Every year, pneumonia and other acute respiratory infections (ARIs) kill 50,000 children under the age of five in Latin America. According to the World Health Organization, at least 15% of the overall deaths in young children in Peru are caused by ARIs – diseases that are completely treatable, but that often go ignored. Unfortunately, this number may actually be even higher due to reporting inconsistencies in many developing countries. When patients with these types of issues are encountered during our Mobile Clinics, MEDLIFE helps to treat colds and other respiratory illnesses before they develop into more severe problems. ARIs include viral and bacterial pneumonia, influenza, and respiratory syncytial virus (RSV). Bacterial pneumonia can be caused by Streptococcus pneumonia or Haemophilus influenza type b, among other bacteria and viruses. ARIs cause coughs, fevers, body aches, chills, headaches, suppressed appetite, nausea, and noisy breathing. When they reach an acute level, children have difficult or rapid breathing, blue lips or fingers, and a fever of over 102 F. Children are especially vulnerable to these types of problems because they do not have fully developed respiratory tracts, and are often times unable to ask for the help that they need. In developing countries, problems such as pollution, overcrowding, limited medical access, poor nutritional status, and lack of vaccines also increase the risk. Furthermore, common health problems such as diarrhea decrease immune function and contribute to a child's risk of dying from a respiratory illness. A study by the Acute Respiratory Infection Atlas showed that children who have to share a room with four or more people have an increased risk of 2.5 times. Overall, in developing countries, (where 93% percent of children are not vaccinated) 7,300 of 100,000 children die from pneumonia.

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Although pneumonia itself is not contagious, the viruses that cause it are. These viruses can spread rapidly in overcrowded houses, where it is difficult not to share germs. In the communities that MEDLIFE works with in Peru, many families live in small, one-room houses that they sometimes share with more than one family. They have high rates of indoor pollution because their houses lack proper ventilation, and their communities lack basic services such as garbage collection and plumbing systems. In addition, families in Lima also deal with the health challenges that accompany rapid urbanization, such as air pollution and dust. As a result of these challenges, acute respiratory infections in Peru have increased by 30 percent in the last four years despite government programs to educate parents about prevention and symptoms (The Guardian, 2010). Over 76,000 children in rural areas of Peru were treated last year for ARIs (Solaris). MEDLIFE attempts to address the issues of sanitation, hygiene, and indoor pollution through educational workshops, such as our parent education programs at local day care centers.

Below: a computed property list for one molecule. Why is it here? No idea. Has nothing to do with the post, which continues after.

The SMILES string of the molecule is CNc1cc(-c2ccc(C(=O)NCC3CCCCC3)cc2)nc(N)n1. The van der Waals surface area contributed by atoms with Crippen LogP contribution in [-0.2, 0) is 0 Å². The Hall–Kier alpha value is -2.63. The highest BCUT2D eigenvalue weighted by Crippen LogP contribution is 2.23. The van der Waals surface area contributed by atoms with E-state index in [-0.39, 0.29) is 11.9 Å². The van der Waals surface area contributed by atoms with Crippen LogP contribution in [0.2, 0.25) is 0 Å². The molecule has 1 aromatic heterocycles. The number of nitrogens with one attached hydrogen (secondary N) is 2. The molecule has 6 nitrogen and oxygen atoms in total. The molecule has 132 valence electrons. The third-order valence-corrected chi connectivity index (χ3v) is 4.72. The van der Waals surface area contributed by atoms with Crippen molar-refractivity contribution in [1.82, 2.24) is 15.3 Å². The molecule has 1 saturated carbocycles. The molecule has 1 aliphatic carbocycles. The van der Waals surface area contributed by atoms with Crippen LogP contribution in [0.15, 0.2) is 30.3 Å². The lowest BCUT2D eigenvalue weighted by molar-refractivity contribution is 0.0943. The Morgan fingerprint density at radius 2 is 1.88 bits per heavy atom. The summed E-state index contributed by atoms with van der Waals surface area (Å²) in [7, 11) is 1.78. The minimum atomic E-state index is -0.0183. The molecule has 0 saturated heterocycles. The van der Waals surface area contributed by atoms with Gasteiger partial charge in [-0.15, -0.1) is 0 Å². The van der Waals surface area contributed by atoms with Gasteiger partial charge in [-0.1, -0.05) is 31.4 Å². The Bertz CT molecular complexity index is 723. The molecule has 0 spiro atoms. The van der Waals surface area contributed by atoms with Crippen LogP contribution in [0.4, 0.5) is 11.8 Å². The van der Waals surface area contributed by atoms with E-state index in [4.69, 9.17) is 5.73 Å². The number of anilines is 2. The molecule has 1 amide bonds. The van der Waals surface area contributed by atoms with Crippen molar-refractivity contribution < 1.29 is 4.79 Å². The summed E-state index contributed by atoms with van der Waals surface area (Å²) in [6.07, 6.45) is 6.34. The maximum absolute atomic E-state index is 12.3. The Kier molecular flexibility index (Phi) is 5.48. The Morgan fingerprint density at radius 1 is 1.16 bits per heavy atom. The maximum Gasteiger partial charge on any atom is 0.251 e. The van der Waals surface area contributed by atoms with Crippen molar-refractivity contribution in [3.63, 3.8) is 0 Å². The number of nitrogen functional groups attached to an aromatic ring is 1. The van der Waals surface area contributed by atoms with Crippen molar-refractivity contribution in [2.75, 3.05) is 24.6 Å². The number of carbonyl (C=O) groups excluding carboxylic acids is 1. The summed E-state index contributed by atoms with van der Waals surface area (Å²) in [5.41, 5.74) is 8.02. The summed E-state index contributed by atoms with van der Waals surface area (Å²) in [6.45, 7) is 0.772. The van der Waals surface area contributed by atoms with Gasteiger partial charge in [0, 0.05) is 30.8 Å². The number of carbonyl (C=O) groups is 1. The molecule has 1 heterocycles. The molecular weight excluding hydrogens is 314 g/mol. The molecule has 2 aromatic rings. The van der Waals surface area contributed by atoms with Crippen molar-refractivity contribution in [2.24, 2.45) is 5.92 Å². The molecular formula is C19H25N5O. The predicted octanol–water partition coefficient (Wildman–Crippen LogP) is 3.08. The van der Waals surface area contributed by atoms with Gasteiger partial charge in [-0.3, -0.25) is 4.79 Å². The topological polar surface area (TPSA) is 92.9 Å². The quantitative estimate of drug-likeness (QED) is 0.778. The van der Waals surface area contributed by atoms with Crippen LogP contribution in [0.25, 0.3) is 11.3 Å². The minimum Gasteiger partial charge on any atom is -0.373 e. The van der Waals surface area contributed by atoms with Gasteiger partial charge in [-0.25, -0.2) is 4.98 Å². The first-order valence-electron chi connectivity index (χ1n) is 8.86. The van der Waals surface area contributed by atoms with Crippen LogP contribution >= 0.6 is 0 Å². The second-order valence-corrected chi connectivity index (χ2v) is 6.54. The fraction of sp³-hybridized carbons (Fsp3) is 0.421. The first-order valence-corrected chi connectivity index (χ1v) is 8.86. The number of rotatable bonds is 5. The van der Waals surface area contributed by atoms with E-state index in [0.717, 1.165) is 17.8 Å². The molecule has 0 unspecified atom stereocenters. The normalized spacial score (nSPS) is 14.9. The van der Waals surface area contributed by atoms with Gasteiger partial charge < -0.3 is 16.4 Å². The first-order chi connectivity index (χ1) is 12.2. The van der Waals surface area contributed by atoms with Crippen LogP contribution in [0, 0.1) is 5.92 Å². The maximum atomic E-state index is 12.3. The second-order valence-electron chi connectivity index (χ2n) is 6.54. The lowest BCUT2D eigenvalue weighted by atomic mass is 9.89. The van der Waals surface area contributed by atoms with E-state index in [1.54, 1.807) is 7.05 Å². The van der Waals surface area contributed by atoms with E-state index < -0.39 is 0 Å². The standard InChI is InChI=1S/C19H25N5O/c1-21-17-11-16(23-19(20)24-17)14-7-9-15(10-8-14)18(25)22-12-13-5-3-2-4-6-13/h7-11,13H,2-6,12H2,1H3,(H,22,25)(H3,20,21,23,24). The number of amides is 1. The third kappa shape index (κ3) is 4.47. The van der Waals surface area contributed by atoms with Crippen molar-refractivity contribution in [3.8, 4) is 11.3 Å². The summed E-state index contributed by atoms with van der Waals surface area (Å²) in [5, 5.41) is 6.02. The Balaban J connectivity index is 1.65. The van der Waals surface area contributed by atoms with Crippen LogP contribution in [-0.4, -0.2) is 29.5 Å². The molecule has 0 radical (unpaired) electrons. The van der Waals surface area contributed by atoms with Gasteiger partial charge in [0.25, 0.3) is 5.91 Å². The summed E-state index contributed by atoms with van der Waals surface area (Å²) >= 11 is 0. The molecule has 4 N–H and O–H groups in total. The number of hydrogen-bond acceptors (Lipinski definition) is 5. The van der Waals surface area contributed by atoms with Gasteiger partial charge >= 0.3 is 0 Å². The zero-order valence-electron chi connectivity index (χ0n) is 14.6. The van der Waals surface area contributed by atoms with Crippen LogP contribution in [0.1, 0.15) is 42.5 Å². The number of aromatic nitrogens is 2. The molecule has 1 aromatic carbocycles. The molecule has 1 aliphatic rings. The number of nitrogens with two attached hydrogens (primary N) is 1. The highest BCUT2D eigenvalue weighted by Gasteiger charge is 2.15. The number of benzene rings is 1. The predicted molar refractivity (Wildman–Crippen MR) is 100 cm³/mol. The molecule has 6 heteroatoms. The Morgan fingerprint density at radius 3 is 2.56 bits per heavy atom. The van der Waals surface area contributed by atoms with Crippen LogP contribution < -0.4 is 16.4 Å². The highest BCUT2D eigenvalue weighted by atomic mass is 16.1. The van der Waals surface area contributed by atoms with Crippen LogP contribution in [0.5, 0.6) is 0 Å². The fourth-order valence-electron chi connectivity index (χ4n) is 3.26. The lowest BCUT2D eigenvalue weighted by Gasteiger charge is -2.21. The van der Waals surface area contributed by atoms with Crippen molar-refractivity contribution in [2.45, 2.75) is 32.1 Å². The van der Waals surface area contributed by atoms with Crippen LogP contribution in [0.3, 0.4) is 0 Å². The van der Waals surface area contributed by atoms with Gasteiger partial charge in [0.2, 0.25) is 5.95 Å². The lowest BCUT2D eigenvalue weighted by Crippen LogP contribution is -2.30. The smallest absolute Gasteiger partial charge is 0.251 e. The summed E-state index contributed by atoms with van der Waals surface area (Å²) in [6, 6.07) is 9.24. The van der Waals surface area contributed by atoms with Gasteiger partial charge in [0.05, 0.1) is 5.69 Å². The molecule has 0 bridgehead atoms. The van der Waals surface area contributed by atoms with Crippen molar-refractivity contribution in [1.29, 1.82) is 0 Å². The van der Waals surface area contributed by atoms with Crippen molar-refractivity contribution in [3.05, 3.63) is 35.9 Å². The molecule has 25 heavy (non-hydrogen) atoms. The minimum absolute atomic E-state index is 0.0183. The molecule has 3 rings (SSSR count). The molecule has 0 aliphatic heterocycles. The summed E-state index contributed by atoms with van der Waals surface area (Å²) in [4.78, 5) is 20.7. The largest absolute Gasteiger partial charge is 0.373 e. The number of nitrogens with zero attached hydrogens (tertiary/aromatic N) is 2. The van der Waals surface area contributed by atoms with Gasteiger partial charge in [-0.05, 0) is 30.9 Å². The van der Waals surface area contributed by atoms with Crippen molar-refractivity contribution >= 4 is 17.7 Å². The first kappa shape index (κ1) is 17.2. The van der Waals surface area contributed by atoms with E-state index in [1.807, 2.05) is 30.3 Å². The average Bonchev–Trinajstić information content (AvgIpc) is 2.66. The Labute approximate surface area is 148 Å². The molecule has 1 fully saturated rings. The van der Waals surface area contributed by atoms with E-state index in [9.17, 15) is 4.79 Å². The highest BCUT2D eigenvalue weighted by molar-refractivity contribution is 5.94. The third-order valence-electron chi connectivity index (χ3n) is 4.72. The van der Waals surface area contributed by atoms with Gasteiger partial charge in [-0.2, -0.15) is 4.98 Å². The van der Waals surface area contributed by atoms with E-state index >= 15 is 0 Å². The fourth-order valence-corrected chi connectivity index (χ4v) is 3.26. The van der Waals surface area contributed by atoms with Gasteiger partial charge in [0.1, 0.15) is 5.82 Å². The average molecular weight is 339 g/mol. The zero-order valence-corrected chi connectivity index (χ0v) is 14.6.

Some of the most important factors in preventing ARIs are providing children with proper nutrition so that they have optimal lung health, and increasing zinc consumption so that they are better able to fight off infection. A study by Sazawal et al. found that Zinc supplementation can decrease respiratory infections by as much as 45 percent. Encouraging women to breastfeed exclusively for 6 months and partially for at least a year will also help protect infants. MEDLIFE also addresses this subject of nutrition in our Mobile Clinic education station, and in community workshops.

Most of the time, treating pneumonia is just a simple and cheap course of antibiotics – yet, parents do not seek out or do not have access to help. Most of the factors in preventing child deaths are relatively simple, but because ARIs are not a current health trend, they are not getting the funding that they need. According to the Acute Respiratory Infection Atlas, donors are currently prioritizing diseases such as HIV/AIDS, malaria, and tuberculosis over respiratory problems. Although MEDLIFE does not currently have a specific campaign against ARIs, we are working to combat them through treatment during our Mobile Clinics and through education programs that address several of the root causes of these diseases.

September 27, 2011 5:50 pm

Sex Education and STD Transmission in Peru

Written by Laura Keen

37-1On a recent mobile clinic in Lima, an interested student asked me what I knew about the state of sex education in Peru. Her interest was piqued by the video she had just watched in our education tent, one which attempts to underline for our patients the often misunderstood connection between the sexually transmitted Human papillomavirus and cervical cancer. My answer was that there was none.

During mobile clinics, female student volunteers often express shock that many of the young mothers they help to treat -- some arriving with two to three fidgety children in tow -- are frequently around their same age, if not younger. This polarization of lifestyles is for many of them one of the more impacting moments of their volunteer experience.